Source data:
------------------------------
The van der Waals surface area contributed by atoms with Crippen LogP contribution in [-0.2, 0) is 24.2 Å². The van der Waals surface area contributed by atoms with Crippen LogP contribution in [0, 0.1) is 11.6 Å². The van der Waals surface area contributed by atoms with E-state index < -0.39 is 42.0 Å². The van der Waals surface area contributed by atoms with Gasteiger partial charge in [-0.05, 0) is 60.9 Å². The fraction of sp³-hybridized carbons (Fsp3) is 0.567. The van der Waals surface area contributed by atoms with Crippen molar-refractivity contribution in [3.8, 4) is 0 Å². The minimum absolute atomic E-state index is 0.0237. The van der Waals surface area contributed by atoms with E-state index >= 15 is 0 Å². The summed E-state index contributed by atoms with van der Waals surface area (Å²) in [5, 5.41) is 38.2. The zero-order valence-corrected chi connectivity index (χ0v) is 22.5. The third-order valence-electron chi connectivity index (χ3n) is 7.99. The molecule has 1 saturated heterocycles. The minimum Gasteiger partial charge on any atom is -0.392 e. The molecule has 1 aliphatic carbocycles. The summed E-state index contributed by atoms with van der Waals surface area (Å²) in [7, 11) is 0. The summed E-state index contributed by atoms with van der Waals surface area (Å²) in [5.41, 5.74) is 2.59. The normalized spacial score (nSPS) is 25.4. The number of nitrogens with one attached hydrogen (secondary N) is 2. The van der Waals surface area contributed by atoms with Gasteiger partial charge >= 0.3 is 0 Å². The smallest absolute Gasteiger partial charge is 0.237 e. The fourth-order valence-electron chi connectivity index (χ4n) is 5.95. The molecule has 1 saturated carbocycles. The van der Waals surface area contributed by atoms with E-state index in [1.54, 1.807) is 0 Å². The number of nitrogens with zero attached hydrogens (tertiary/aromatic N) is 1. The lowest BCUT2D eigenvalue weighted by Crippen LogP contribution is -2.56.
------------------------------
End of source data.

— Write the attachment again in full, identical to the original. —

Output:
The van der Waals surface area contributed by atoms with Crippen LogP contribution in [-0.2, 0) is 24.2 Å². The van der Waals surface area contributed by atoms with Crippen LogP contribution in [0, 0.1) is 11.6 Å². The van der Waals surface area contributed by atoms with E-state index < -0.39 is 42.0 Å². The van der Waals surface area contributed by atoms with Gasteiger partial charge in [-0.05, 0) is 60.9 Å². The fraction of sp³-hybridized carbons (Fsp3) is 0.567. The van der Waals surface area contributed by atoms with Crippen molar-refractivity contribution in [3.8, 4) is 0 Å². The minimum absolute atomic E-state index is 0.0237. The van der Waals surface area contributed by atoms with E-state index >= 15 is 0 Å². The summed E-state index contributed by atoms with van der Waals surface area (Å²) in [5, 5.41) is 38.2. The zero-order valence-corrected chi connectivity index (χ0v) is 22.5. The third-order valence-electron chi connectivity index (χ3n) is 7.99. The molecule has 1 saturated heterocycles. The minimum Gasteiger partial charge on any atom is -0.392 e. The molecule has 1 aliphatic carbocycles. The summed E-state index contributed by atoms with van der Waals surface area (Å²) in [7, 11) is 0. The summed E-state index contributed by atoms with van der Waals surface area (Å²) in [5.41, 5.74) is 2.59. The normalized spacial score (nSPS) is 25.4. The number of nitrogens with one attached hydrogen (secondary N) is 2. The van der Waals surface area contributed by atoms with Gasteiger partial charge >= 0.3 is 0 Å². The smallest absolute Gasteiger partial charge is 0.237 e. The fourth-order valence-electron chi connectivity index (χ4n) is 5.95. The molecule has 1 saturated carbocycles. The van der Waals surface area contributed by atoms with E-state index in [1.54, 1.807) is 0 Å². The number of nitrogens with zero attached hydrogens (tertiary/aromatic N) is 1. The lowest BCUT2D eigenvalue weighted by Crippen LogP contribution is -2.56.